Web video without ads? No one would mind that. However, iPad users viewing the popular New York Times site are finding out that not having to sit through ads has a price: fewer videos to watch.
Here's why: Apple won't allow Flash based videos to run on an iPad. The Times and thousands of other sites use a media player called Brightcove to play those Flash-less videos. But without Flash, Brightcove can't include ads, or the analytic tools that allow advertisers to measure the performance of ads, said Brightcove's marketing chief Jeff Whatcott. And since ads pay the bills, the Times won't post many videos on the version of its site tuned for the iPad.
Normally, the technology industry's progress in adopting standards is like making sausage: You don't want to see it or know too much about it. But as the problem on the Times Web site illustrates, the tiff over Flash and a rival video standard called H.264 that's part of the draft HTML5 Web standard is having a real effect on the Web-loving public. Users of mobile devices like the iPad and iPhone are unwilling participants in the skirmish, and you can expect ripples to reach the desktop as well.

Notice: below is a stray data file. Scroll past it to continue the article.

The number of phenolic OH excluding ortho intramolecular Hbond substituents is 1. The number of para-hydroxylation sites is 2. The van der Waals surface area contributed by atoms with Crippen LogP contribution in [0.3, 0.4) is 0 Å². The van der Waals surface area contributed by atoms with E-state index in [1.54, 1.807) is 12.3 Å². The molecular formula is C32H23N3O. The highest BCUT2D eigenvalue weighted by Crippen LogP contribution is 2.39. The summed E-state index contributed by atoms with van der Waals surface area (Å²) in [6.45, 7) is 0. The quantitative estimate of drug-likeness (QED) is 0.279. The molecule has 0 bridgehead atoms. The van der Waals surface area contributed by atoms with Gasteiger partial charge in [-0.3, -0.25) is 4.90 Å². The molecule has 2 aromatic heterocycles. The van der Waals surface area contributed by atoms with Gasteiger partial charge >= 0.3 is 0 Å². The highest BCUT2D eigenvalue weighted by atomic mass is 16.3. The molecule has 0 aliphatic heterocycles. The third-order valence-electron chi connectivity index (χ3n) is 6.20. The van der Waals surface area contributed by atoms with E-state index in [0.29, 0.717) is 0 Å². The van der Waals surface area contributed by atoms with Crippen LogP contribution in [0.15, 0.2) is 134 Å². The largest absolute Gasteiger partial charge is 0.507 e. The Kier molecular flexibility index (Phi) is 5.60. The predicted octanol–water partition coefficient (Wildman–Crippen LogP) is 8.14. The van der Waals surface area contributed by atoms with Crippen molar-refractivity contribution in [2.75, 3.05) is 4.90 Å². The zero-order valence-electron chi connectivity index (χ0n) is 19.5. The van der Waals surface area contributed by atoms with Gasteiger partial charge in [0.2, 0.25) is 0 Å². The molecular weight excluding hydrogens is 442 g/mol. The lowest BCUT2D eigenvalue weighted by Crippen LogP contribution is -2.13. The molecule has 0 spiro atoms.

[Is Steve Jobs playing fair, or just playing politics, with the Flash complaints? See CIO.com's investigative story Apple-Adobe Feud: Is Flash as Bad as Jobs Says? ]
"Browser wars are back," says analyst Ron Rogowski, of Forrester Research. In the next year or so, you'll see all of the major browsers offering significant upgrades. That's a good thing, of course, but the standards battle means that users will have to upgrade if they want to have a decent experience on many of the sites they visit. And most annoying of all, people who browse at work using locked-down machines will be stuck, says Rogowski. Many businesses are still using Microsoft's IE6, an old browser that simply won't work with video content on sites that have moved to HTML5.
What's New in Firefox 4
The newest member of the browser world is so new that it isn't actually here yet. It is Firefox 4, the open source browser from the Mozilla organization, which previewed its newest version earlier this month.
Mike Beltzner, who heads Firefox development for the Mozilla group, said in a blog post that goals for the new version of the popular browser, expected late in the year, are more speed, a move to new technologies, including HTML5, a cleaner interface, and more user customization and control.